Finding Money in Hollywood Just Got Easier

SFinding Money in Hollywood Just Got Easier

For the past several years (depending on who you ask, anywhere between 10 and 30), film and TV productions have been trickling out of the Movie Capital of World and into other states and even other countries. The exodus has been blamed mainly on the tax and other financial breaks and incentives other cities — like New York, Baltimore, and even Albuquerque — have offered to productions in search of filming locations. Hollywood, on the other hand has not updated its tax incentive program for six years instead, it seems, relying on the rich history of the locations they have and the allure of the cities widely regarded name.

In that time, Hollywood’s program has become hopelessly outstripped by other cities. To make the difference clear, compare the 100 million dollar pool of incentives (doled out by a mystifying lottery system) to the 423 million offered in New York. Offered those financial choices and armed with the ability to greenscreen actors anywhere in the world afforded by modern technology, it’s no wonder even big name movies are taking their business elsewhere.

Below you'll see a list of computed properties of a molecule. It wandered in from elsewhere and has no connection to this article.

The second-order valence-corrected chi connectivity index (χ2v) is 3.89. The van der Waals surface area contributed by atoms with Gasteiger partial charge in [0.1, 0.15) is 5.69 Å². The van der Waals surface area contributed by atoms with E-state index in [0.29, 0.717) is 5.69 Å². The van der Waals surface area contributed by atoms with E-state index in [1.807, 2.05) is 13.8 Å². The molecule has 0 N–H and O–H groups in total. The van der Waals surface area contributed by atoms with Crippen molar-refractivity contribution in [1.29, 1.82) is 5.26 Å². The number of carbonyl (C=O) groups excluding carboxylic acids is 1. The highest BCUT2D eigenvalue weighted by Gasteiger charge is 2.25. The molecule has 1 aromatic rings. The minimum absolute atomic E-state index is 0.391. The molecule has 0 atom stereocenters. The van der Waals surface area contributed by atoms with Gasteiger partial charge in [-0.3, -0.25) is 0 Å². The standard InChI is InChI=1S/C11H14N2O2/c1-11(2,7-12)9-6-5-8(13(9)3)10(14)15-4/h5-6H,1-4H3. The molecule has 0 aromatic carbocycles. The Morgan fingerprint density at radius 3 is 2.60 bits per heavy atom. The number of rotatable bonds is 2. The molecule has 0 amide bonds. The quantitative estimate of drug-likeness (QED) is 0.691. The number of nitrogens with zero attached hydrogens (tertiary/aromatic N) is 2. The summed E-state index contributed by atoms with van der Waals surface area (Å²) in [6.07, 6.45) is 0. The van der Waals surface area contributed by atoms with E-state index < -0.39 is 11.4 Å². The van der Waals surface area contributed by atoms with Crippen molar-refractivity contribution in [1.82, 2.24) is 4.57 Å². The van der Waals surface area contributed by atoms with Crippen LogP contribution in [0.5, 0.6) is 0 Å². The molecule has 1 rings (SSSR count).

Faced with the very real potential of losing its reputation as the place to film, Hollywood is finally wising up! At the Chinese Theatre (a classic theatre in Hollywood associated with many great film premieres throughout history, including, among others, Star Wars and famed for the handprints and footprints of famous stars that line it’s forecourt) Governor Jerry Brown will sign the “California Film and Television Job Retention and Promotion Act” and officially turn the bill into a law. This bill will more than triple the amount in the incentive pool, increasing the amount from 100 million all the way to 330 million. It will also change the way those incentives are distributed, giving the boot to the blind lottery system and enacting a process that will give funds based on how many jobs a production will generate.